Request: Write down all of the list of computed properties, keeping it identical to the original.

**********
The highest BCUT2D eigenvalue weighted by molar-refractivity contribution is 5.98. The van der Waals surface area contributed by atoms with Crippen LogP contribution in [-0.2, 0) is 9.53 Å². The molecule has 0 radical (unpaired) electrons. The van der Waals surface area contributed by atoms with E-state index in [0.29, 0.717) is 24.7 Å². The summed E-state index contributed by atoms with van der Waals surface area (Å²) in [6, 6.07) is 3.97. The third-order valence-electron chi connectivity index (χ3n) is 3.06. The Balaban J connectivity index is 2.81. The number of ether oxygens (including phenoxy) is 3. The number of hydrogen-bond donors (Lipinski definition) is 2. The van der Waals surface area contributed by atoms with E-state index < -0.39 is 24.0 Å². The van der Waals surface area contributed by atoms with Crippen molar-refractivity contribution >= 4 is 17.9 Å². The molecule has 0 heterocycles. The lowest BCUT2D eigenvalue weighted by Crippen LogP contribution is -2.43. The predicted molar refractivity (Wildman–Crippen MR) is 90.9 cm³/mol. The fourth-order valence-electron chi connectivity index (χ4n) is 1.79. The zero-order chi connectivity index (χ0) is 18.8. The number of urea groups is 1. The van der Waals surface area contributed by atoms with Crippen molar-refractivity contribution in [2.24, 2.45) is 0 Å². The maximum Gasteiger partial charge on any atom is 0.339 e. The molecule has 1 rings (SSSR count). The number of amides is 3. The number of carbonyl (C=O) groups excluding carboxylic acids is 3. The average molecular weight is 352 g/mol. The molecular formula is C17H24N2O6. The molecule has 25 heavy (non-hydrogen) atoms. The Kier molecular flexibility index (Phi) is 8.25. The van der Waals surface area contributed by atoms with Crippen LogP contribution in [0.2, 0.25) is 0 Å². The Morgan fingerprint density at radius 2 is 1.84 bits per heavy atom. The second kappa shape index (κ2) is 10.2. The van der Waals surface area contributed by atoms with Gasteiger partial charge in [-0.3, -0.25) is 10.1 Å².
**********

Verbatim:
The highest BCUT2D eigenvalue weighted by molar-refractivity contribution is 5.98. The van der Waals surface area contributed by atoms with Crippen LogP contribution in [-0.2, 0) is 9.53 Å². The molecule has 0 radical (unpaired) electrons. The van der Waals surface area contributed by atoms with E-state index in [0.29, 0.717) is 24.7 Å². The summed E-state index contributed by atoms with van der Waals surface area (Å²) in [6, 6.07) is 3.97. The third-order valence-electron chi connectivity index (χ3n) is 3.06. The Balaban J connectivity index is 2.81. The number of ether oxygens (including phenoxy) is 3. The number of hydrogen-bond donors (Lipinski definition) is 2. The van der Waals surface area contributed by atoms with E-state index < -0.39 is 24.0 Å². The van der Waals surface area contributed by atoms with Crippen molar-refractivity contribution >= 4 is 17.9 Å². The molecule has 0 heterocycles. The lowest BCUT2D eigenvalue weighted by Crippen LogP contribution is -2.43. The predicted molar refractivity (Wildman–Crippen MR) is 90.9 cm³/mol. The fourth-order valence-electron chi connectivity index (χ4n) is 1.79. The zero-order chi connectivity index (χ0) is 18.8. The number of urea groups is 1. The van der Waals surface area contributed by atoms with Crippen molar-refractivity contribution in [2.24, 2.45) is 0 Å². The maximum Gasteiger partial charge on any atom is 0.339 e. The molecule has 1 rings (SSSR count). The number of amides is 3. The number of carbonyl (C=O) groups excluding carboxylic acids is 3. The average molecular weight is 352 g/mol. The molecular formula is C17H24N2O6. The molecule has 25 heavy (non-hydrogen) atoms. The Kier molecular flexibility index (Phi) is 8.25. The van der Waals surface area contributed by atoms with Crippen LogP contribution in [0.2, 0.25) is 0 Å². The Morgan fingerprint density at radius 2 is 1.84 bits per heavy atom. The second kappa shape index (κ2) is 10.2. The van der Waals surface area contributed by atoms with Gasteiger partial charge in [-0.3, -0.25) is 10.1 Å².